By Rev. Dr. Munther Isaac
“Fear not, for behold, I bring you good news of great joy that will be for all the people. For unto you is born this day in the city of David a Savior, who is Christ the Lord.”
In the Christmas narrative, we read about the fear of the shepherds. Imagine the scene: how in the silence and darkness of the night, the shepherds saw this glorious yet sudden vision. They were naturally afraid. Yet, I wonder if Luke was alluding to a more general fear that was prevalent in Palestine in Biblical times. We read in Luke’s introduction to the birth narrative many references to the yearnings and expectations of Israel, and how there was a reality of fear. We see this in the hymn of Zacharias in Luke 1 who prayed “to grant us that we, being delivered from the hand of our enemies, might serve him without fear.”
It is safe to say that fear was common in the days when Jesus was born. The people of the land were afraid of their occupiers, the unknown, or that God has forgotten them. They were afraid, and where there is fear, there is despair and slavery. When we are afraid, we become prisoners to our fears, chained in despair and hopelessness.
We see this reality of fear in our world today. Today in Palestine and in the midst of the occupation, many are afraid of the future. In places like Iraq and Syria, where Christians and other religious minorities are persecuted, the prayer of Zachariah is as relevant today as it was 2000 years ago: “…grant us that we, being delivered from the hand of our enemies, might serve him without fear.” Even in places where there is stability we encounter fear. In Europe and North America many are afraid of the refugees and migrants. Politicians are utilizing and encouraging this fear for selfish, evil reasons. Because of this fear, many Christians are not willing to serve and embrace the refugees, which is as close a thing to being Christ-like and following Jesus’ teaching as you could get! Fear is causing many Christians to reject and in some cases hate others! Fear is a reality that is crippling our world today, and at the same time it is a reality that is damaging our Christian witness to that world.
Today, maybe more than ever, we need to hear and embrace the words of the angels: “Fear not, for behold, I bring you good news of great joy that will be for all the people.”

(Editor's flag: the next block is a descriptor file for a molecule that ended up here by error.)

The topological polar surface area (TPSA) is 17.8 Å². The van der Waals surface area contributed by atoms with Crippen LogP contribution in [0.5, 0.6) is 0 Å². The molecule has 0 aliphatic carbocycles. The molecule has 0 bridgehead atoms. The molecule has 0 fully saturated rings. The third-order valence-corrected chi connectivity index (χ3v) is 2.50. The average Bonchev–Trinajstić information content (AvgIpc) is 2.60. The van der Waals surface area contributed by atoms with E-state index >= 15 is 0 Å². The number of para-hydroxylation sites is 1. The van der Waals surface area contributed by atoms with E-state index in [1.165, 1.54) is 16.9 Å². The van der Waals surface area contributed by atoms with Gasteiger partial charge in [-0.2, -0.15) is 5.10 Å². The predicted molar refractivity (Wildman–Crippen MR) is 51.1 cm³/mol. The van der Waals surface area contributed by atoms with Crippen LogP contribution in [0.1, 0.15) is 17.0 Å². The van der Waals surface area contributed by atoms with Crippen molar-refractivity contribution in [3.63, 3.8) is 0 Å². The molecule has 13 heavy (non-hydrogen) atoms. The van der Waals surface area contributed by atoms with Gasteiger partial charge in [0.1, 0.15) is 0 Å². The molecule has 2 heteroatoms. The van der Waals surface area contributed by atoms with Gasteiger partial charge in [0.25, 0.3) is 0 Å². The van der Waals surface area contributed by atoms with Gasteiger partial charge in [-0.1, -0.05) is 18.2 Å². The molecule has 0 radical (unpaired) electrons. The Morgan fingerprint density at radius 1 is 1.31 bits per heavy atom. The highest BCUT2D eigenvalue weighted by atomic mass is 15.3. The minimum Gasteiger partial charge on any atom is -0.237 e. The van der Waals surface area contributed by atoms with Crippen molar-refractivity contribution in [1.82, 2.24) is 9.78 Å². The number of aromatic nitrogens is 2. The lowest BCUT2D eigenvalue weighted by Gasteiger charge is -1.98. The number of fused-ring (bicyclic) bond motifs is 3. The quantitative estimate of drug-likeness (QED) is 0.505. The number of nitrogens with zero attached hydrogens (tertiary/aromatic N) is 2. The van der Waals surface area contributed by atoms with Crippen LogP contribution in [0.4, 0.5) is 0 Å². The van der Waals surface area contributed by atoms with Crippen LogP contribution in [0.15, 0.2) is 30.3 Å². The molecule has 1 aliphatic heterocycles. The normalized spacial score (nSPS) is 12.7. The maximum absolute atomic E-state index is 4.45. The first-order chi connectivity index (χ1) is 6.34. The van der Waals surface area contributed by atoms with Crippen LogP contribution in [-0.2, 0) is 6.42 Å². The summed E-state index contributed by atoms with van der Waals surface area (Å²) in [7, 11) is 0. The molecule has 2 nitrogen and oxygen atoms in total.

Relating the Text to Today
There are at least three things that the Gospel is telling us today.
First, we fear not, because Jesus is born. The message of Christmas should drive fear away. The message that God sent his Son to be born here, to become one of us, to feel our pain and sorrows, and to ultimately carry our sins upon himself on the cross – this message should drive fear away.
“Fear not,” but not because circumstances will change. “Fear not,” not because you should trust in yourself. This is not “self-help.” The message is not simply to have courage. “Fear not,” because of what God is doing in and through Jesus Christ. Hope and salvation come from without, not from within. “My help comes from above, from the Lord.”
This is not statement that the current political reality will change. Rather, a new kingdom reality is breaking through! A dawn of a new era is appearing. Interestingly, a similar statement with almost the same Greek words and sentence structure as the one we find in Luke 2:11 was known in Jesus’ times about the birth of Augustus. Was Luke alluding to this? “Fear not,” the new king is born. It is not Caesar, but Jesus. And his kingdom of love and joy challenges the kingdoms of the fear that dominate our world today.
Second, what is really interesting in the words of the angel is that fear is replaced with Joy – the joy of the Gospel. The opposite of fear is not security, but joy! Joy, not security, replaces fear. The promise of Christmas is not of security, wealth, or comfort, but the joy of the Gospel! The joy of knowing that God dealt with our sins and failures. The joy of realizing that God has remembered his covenant; of realizing that we are not forgotten. The joy of knowing that the baby of Bethlehem is the prince of peace and also the one who “with righteousness he shall judge the poor, and decide with equity for the meek of the earth” (Isaiah 11:4).
Thirdly and finally, this is not a passive or naïve joy. This is not escapism. Joy is active and transformative. The joy of Christmas should transform our world and reality and cause us to be ourselves agents of transformation and change. The shepherds received this joyful news of Jesus’ birth and went to Bethlehem and met Jesus and the family, and then returned “glorifying and praising God for all they had heard and seen, as it had been told them”. Today we are invited to do the same.
Because Jesus is born, we are now free to love, serve, and worship him. Because he is born, we are no longer slaves to our fears. We “fear not,” and with joy we love and serve the world. And when we serve with joy, when we are liberated from fear, only then we are able to love and embrace God and others.
In this Christmas season, we are invited to receive the words of the angels: “Fear not, for behold, I bring you good news of great joy that will be for all the people.”
About the Author
Rev. Dr. Munther Isaac is an ordained minister in the Evangelical Lutheran Church in Jordan and the Holy Land. He is also the Academic Dean and Assistant Professor of Biblical Studies at Bethlehem Bible College and the director of the college’s influential conference, Christ at the Checkpoint. Munther has a Ph.D. from the Oxford Centre for Mission Studies.